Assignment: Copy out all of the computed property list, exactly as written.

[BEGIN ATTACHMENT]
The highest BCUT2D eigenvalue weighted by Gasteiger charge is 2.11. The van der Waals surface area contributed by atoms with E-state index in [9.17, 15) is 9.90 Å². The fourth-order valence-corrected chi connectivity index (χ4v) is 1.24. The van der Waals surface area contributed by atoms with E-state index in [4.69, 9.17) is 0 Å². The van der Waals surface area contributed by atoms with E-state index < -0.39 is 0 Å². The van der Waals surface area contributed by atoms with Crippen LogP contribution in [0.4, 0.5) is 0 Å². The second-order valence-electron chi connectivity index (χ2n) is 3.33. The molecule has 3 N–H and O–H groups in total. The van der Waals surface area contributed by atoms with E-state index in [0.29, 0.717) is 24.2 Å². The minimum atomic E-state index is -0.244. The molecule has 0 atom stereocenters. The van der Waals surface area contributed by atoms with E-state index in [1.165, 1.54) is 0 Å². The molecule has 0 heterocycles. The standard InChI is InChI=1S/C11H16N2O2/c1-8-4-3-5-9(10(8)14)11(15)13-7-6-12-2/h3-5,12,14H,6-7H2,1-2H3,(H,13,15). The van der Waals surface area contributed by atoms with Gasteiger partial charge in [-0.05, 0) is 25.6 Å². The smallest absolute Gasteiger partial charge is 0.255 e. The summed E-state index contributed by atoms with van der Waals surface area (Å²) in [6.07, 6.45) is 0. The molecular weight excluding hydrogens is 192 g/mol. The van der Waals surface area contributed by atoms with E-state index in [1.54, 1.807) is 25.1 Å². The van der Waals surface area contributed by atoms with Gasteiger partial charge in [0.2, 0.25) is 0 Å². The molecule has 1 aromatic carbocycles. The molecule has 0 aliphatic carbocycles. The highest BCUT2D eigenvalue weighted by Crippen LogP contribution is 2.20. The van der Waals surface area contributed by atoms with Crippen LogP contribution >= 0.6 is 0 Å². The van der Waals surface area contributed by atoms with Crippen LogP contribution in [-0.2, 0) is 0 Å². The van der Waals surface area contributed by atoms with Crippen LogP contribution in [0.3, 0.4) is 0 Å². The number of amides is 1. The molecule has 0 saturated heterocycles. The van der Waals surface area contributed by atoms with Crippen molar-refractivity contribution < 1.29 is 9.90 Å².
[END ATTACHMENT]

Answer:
The highest BCUT2D eigenvalue weighted by Gasteiger charge is 2.11. The van der Waals surface area contributed by atoms with E-state index in [9.17, 15) is 9.90 Å². The fourth-order valence-corrected chi connectivity index (χ4v) is 1.24. The van der Waals surface area contributed by atoms with E-state index in [4.69, 9.17) is 0 Å². The van der Waals surface area contributed by atoms with E-state index < -0.39 is 0 Å². The van der Waals surface area contributed by atoms with Crippen LogP contribution in [0.4, 0.5) is 0 Å². The second-order valence-electron chi connectivity index (χ2n) is 3.33. The molecule has 3 N–H and O–H groups in total. The van der Waals surface area contributed by atoms with E-state index in [0.29, 0.717) is 24.2 Å². The minimum atomic E-state index is -0.244. The molecule has 0 atom stereocenters. The van der Waals surface area contributed by atoms with E-state index in [1.165, 1.54) is 0 Å². The molecule has 0 heterocycles. The standard InChI is InChI=1S/C11H16N2O2/c1-8-4-3-5-9(10(8)14)11(15)13-7-6-12-2/h3-5,12,14H,6-7H2,1-2H3,(H,13,15). The van der Waals surface area contributed by atoms with Gasteiger partial charge in [-0.05, 0) is 25.6 Å². The smallest absolute Gasteiger partial charge is 0.255 e. The summed E-state index contributed by atoms with van der Waals surface area (Å²) in [6.07, 6.45) is 0. The molecular weight excluding hydrogens is 192 g/mol. The van der Waals surface area contributed by atoms with E-state index in [1.54, 1.807) is 25.1 Å². The van der Waals surface area contributed by atoms with Gasteiger partial charge in [0.2, 0.25) is 0 Å². The molecule has 1 aromatic carbocycles. The molecule has 0 aliphatic carbocycles. The highest BCUT2D eigenvalue weighted by Crippen LogP contribution is 2.20. The van der Waals surface area contributed by atoms with Crippen LogP contribution >= 0.6 is 0 Å². The van der Waals surface area contributed by atoms with Crippen LogP contribution in [-0.2, 0) is 0 Å². The van der Waals surface area contributed by atoms with Crippen LogP contribution in [0.3, 0.4) is 0 Å². The number of amides is 1. The molecule has 0 saturated heterocycles. The van der Waals surface area contributed by atoms with Crippen molar-refractivity contribution < 1.29 is 9.90 Å².